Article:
Recently I posted a video on how to future proof your career, but I only addressed the career planning aspects of how to prepare for an uncertain future. As an executive and career coach, I also see the personal toll and challenges that people encounter when creating a “Plan B” in case of reorganizations, layoffs and other hard-to-prepare-for disruptions. [For more insight into the kind of disruptions expected in the future, check out my recent webinar.] Most of these personal challenges come in the form of various kinds of discomforts in dealing with change. In the video below I address each of these core challenges and make some key coaching recommendations about how to future proof yourself.
Dealing with change is challenging for many reasons. Change challenges us to rethink and realign everything from our daily routine to our fundamental identity. Such realignment is a lot of work and takes a lot of energy! And the effort involved tends to make us put off dealing with change until we absolutely have to, which also leaves us vulnerable to being blindsided by changes that won’t wait for us to get ready for them. One thing is for certain, however, when we learn to make change a core skillset, the constant adjustments and shifts necessary to adjust and prepare for the uncertain future coming at us becomes a lot easier!
Here’s the short version of the video above. There are three primary reasons we don’t do the work to make change a way of life:
- Anxiety about the unknown: When you’re feeling anxiety about something it’s tempting to put your head in the sand and avoid looking at it. This is exactly how many people get surprised and swept away by changes others saw coming. To most people’s surprise, facing the anxiety, looking at it and learning to understand it defuses a lot of its power over you. Again, learning to reduce your anxiety by facing it takes some practice and support.
- No time!: Everyone is overwhelmed. No one “has time” to focus on anything the way they’d like to and to feel as prepared as they’d like to. But just like you get other important things done in your life, you must do this, too. The best strategy (see below) is to take it in small increments.
- No support: Exploring career and job changes is often uncomfortable to do with people close to you, your colleagues at work and your immediate family. Why is that? You’d think that these would be exactly the people who should want to help you. And of course they do, but your issues and anxieties tend to ricochet off theirs and make discomfort even more uncomfortable. The result is that too often, you feel isolated and alone when thinking about some of the subjects most important to you, even when surrounded by people who want you to succeed.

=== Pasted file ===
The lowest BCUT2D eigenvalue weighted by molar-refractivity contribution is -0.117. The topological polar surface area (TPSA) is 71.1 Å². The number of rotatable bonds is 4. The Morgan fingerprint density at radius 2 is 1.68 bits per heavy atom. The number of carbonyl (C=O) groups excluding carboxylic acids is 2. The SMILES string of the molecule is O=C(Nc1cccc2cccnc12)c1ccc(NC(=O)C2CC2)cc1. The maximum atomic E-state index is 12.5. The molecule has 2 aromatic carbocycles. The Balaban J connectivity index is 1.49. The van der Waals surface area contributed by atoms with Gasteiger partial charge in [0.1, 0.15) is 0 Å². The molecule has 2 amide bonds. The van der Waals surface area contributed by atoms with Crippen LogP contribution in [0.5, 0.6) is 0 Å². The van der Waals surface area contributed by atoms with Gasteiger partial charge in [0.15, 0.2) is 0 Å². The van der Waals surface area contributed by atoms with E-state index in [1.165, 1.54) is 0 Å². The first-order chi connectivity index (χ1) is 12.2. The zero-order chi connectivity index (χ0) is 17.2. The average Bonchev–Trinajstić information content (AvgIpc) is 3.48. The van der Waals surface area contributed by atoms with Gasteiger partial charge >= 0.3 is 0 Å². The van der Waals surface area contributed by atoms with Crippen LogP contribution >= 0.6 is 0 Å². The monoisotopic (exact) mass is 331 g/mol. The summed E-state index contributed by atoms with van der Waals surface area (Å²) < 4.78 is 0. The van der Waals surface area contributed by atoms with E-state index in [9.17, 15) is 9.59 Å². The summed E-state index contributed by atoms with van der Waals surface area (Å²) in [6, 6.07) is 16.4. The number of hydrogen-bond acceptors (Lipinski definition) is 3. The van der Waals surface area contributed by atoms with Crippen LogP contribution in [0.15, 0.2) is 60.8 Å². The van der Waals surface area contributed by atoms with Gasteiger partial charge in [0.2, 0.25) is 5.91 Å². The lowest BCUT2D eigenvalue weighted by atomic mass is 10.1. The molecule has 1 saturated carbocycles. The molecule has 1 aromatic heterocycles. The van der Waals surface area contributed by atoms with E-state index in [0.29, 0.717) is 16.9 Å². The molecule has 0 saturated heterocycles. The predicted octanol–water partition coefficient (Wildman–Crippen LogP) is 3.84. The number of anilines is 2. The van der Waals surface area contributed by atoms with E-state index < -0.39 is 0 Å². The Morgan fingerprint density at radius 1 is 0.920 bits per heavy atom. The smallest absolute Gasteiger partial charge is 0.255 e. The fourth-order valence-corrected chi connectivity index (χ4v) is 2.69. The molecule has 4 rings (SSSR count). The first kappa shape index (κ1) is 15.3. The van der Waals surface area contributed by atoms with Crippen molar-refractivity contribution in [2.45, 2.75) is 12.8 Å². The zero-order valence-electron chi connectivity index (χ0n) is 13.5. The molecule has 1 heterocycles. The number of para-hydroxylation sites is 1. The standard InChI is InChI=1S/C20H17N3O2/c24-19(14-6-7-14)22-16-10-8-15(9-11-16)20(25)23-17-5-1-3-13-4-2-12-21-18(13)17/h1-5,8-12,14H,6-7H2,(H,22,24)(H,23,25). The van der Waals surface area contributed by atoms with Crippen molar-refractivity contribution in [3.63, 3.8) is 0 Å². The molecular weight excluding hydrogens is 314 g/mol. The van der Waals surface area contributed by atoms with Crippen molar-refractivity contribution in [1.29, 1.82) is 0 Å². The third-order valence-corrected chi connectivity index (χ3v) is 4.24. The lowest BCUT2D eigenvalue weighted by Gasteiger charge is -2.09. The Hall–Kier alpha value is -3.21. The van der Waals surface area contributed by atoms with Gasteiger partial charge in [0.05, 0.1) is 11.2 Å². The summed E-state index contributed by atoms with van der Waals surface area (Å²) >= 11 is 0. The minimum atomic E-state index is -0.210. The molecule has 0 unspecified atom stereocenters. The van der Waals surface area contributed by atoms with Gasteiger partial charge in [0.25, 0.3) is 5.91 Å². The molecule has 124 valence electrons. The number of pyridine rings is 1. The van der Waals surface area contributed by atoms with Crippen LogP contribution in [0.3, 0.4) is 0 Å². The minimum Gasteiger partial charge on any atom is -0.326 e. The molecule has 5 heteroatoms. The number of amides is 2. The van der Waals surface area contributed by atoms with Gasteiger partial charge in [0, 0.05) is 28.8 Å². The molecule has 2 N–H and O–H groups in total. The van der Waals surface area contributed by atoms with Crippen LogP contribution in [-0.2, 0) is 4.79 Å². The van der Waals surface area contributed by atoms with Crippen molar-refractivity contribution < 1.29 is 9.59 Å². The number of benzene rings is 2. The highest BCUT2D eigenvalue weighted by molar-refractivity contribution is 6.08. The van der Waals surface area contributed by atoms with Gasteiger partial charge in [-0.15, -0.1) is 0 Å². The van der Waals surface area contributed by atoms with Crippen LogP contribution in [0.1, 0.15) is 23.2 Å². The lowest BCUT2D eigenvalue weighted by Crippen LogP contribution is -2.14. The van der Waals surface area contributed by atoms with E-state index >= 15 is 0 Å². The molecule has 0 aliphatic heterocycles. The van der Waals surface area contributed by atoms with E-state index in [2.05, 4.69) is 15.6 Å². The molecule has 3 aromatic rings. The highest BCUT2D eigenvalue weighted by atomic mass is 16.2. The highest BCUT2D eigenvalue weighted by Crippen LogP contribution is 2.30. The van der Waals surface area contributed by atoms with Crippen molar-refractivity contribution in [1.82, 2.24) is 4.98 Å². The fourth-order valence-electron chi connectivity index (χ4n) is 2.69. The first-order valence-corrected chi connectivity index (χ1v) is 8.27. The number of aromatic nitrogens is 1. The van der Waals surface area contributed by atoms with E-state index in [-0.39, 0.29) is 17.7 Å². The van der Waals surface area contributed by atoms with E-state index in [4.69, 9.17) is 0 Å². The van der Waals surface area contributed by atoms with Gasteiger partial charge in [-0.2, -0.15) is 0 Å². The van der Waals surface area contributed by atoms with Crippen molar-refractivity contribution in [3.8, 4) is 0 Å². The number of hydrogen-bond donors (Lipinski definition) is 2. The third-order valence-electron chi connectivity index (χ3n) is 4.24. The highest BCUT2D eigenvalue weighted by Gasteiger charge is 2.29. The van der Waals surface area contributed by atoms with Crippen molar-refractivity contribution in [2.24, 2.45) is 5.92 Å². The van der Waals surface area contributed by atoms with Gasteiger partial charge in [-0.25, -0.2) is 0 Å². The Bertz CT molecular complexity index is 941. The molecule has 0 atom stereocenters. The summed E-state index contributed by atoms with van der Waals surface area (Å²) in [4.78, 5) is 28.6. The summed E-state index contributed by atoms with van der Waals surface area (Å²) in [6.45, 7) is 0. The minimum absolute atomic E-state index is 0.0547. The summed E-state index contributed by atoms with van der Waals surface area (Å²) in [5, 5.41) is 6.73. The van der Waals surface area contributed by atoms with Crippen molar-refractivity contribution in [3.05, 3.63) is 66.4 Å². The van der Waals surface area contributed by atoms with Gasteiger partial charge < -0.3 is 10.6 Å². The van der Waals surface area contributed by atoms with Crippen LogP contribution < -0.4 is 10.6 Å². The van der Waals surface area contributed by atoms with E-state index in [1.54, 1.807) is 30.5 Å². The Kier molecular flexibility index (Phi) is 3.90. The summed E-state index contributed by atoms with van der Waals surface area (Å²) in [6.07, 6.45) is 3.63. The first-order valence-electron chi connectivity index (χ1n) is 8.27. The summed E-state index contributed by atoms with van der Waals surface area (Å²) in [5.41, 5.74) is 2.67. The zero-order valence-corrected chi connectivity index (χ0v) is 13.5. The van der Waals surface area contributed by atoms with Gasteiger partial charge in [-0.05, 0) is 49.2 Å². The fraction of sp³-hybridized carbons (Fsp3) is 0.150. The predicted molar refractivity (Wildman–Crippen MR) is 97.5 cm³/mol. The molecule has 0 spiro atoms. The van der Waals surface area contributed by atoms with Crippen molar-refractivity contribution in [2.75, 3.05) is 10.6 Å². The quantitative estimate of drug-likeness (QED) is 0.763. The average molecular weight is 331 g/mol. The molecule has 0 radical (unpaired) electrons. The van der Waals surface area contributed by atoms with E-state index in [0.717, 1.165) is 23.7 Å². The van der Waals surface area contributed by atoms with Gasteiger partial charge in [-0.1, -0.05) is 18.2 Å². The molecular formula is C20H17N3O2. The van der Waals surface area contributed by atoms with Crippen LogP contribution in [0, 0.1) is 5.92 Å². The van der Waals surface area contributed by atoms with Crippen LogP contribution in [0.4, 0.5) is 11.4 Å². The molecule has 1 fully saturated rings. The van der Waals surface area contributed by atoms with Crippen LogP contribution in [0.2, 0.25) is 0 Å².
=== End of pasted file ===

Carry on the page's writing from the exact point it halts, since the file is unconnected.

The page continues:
To future proof yourself you must address the discomforts above:
- Learn to surf: Yes, it’s easy to be anxious if you’ve been knocked over by some disruptive changes in the past, but think of yourself on a surfboard waiting for the waves to come in. You KNOW they’re coming, so start paying attention to them, prepare for them and get up on your board to practice some little waves before deciding to ride a big one. Learn to see the big ones coming and get out of the way if you’re not ready to ride them. Learning to surf changes in the job market can be fun when you think of it that way.
- Set aside time every month to check in with your goals: Big changes are traumatic when taken all at once. It’s like a newbie surfer who paddles out and tries to take the first gigantic wave that comes along. She’s not ready! She hasn’t prepared herself by watching the waves come in and the way other surfers handle them. She hasn’t been supported by surfer coaches and mentors who adviser her while she rides some little waves to get the feel of the wave. She just gets pounded instead. Break up your surfing lessons into smaller chunks and set a monthly goal — every month. In 12 months or less I guarantee you you’ll feel more future proofed and able to seek out the bigger waves when they come along.
- Get support from neutral third parties who care about your success: Your family and colleagues will support you along the way, but they’re not likely to be the ones to give you the resources and advice you need to knit together a future proofed identity and career plan. That’s not their job. But it is our job. Learn more about how we support you and help you future proof yourself the InPower Coaching Future-Proof Community.
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